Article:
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Data brokers: Just how much should they know about you?

July 2, 2014

Privacy has become a cottage industry. It has cadres of lawyers, policy wonks, conferences, publications, secret societies and talking heads. The majority of their focus has been on the arcane aspects of current laws and policies, End User License Agreement (EULA) legalese, data breaches, the Safe Harbor Agreement and Snowden’s revelations. However, the privacy-related subject where the silence has been deafening until just recently has been that of the data broker or, as I refer to them, data trolls, who by definition are out trolling for all the data they can gather on every consumer, regardless of source and veracity. This has recently changed for the good.

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Image courtesy of Wikimedia Commons and is reproduced with permission.

In May of 2014 the Federal Trade Commission (FTC) released their report “Data Brokers: A Call for Transparency and Accountability.” This report has set off quite the firestorm of hyperbole and jockeying for position on all sides of the issue. By way of background, the FTC is the primary agency responsible for enforcing existing consumer privacy laws and regulations. They are typically associated with fraud and unfair trade practices, but now find themselves at the tip of the spear when it comes to the big data, analytics, privacy debate and related potential legislative activity.

I find it fascinating to watch this all play out and see the lack of focus on the central issue itself. Data brokers know virtually everything about every consumer (and business) in the US (much less the entire western world) and use this information to support their clients in analyzing and targeting consumers on all fronts. Data brokers work in a secretive and unregulated industry that mashes together numerous sources of data on consumer activities and behaviors for use in profiling, targeting, predictive analysis, model scoring and other activities (many of which are not currently known or well understood). They then sell this aggregated or derived information to all types of clients who, in most cases, then augment it with their own data to perform deeper inference analysis, modeling and scoring, all unbeknownst to the consumer.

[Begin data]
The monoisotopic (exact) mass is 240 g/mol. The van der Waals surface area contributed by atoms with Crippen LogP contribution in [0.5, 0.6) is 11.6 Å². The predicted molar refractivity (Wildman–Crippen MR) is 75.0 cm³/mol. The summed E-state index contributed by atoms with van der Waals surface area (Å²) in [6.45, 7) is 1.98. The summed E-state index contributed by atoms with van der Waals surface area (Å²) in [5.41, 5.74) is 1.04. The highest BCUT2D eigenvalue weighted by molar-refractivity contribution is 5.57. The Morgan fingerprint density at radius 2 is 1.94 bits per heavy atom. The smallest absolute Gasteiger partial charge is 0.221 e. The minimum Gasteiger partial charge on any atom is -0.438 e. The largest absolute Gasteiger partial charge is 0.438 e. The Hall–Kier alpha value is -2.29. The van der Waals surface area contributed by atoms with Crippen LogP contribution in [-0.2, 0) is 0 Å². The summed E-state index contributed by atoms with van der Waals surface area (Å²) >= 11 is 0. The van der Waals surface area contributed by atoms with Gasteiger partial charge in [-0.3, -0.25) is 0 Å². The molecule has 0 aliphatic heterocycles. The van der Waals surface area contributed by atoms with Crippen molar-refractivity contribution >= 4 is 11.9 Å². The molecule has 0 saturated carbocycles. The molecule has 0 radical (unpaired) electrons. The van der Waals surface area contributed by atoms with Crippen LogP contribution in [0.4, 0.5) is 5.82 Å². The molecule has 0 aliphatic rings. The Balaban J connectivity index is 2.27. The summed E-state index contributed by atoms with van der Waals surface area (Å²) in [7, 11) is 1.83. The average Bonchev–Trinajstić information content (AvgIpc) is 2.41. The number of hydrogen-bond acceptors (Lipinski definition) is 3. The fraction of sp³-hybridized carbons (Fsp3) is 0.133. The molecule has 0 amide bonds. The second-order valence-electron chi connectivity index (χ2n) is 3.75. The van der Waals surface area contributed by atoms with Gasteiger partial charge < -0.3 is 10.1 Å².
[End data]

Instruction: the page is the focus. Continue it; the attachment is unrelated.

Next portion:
Needless to say, this is totally Orwellian in the minds of most privacy advocates, much less the consumer when they ultimately come to understand the pervasive use of this uncontrolled “power to know.” In spite of this, the vehement defense of the data broker and their activities has now risen to the sublime with a recent pronouncement from one of their customers (Epsilon, who, by the way, has been responsible for major data breaches in the past exposing countless millions of customer data to hackers and to the public at large) that “consumers should forget about privacy and just let us have all your data and in return we will give you great things to buy at the best prices.”

They went further to say that the “government is out to scare you with all of this talk about privacy.” Really? If this were not such a totally irresponsible statement it would be laughable. 

We are a long way from seeing new laws and regulations on the use of consumer data by entities such as data brokers and their customers. For now we have to rely on the existing tools that the FTC and other agencies have such as the Fair Credit Reporting Act (FCRA), The Privacy Act and others. I encourage everyone to read the FTC’s manifesto on data brokers and form their own opinions, but as I have written in the past it is the issue of privacy which with either enable or scupper altogether the potential for big data and analytics that we are all invested in.